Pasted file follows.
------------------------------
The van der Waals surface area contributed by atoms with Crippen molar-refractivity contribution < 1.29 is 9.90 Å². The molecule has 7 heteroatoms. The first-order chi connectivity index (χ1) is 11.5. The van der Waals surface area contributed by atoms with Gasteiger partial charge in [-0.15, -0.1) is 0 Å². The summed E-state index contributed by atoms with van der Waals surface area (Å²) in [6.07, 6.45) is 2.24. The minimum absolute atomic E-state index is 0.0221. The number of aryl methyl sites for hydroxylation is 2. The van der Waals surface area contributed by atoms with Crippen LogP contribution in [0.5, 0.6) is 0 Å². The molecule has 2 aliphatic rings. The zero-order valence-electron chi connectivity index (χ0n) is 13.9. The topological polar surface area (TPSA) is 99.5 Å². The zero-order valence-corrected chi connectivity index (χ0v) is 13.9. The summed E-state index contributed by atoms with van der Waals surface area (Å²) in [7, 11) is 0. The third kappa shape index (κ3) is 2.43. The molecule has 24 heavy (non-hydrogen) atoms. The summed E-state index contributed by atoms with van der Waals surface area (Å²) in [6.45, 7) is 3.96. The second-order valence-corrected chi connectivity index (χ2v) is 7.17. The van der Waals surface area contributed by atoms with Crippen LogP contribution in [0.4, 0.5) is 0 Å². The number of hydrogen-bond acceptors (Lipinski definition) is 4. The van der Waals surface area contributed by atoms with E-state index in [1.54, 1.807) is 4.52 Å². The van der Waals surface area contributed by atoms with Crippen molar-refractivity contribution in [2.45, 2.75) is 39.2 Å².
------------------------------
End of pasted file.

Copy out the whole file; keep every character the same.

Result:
The van der Waals surface area contributed by atoms with Crippen molar-refractivity contribution < 1.29 is 9.90 Å². The molecule has 7 heteroatoms. The first-order chi connectivity index (χ1) is 11.5. The van der Waals surface area contributed by atoms with Gasteiger partial charge in [-0.15, -0.1) is 0 Å². The summed E-state index contributed by atoms with van der Waals surface area (Å²) in [6.07, 6.45) is 2.24. The minimum absolute atomic E-state index is 0.0221. The number of aryl methyl sites for hydroxylation is 2. The van der Waals surface area contributed by atoms with Crippen LogP contribution in [0.5, 0.6) is 0 Å². The molecule has 2 aliphatic rings. The zero-order valence-electron chi connectivity index (χ0n) is 13.9. The topological polar surface area (TPSA) is 99.5 Å². The zero-order valence-corrected chi connectivity index (χ0v) is 13.9. The summed E-state index contributed by atoms with van der Waals surface area (Å²) in [7, 11) is 0. The third kappa shape index (κ3) is 2.43. The molecule has 24 heavy (non-hydrogen) atoms. The summed E-state index contributed by atoms with van der Waals surface area (Å²) in [6.45, 7) is 3.96. The second-order valence-corrected chi connectivity index (χ2v) is 7.17. The van der Waals surface area contributed by atoms with Crippen LogP contribution in [0.4, 0.5) is 0 Å². The number of hydrogen-bond acceptors (Lipinski definition) is 4. The van der Waals surface area contributed by atoms with E-state index in [1.54, 1.807) is 4.52 Å². The van der Waals surface area contributed by atoms with Crippen molar-refractivity contribution in [2.45, 2.75) is 39.2 Å².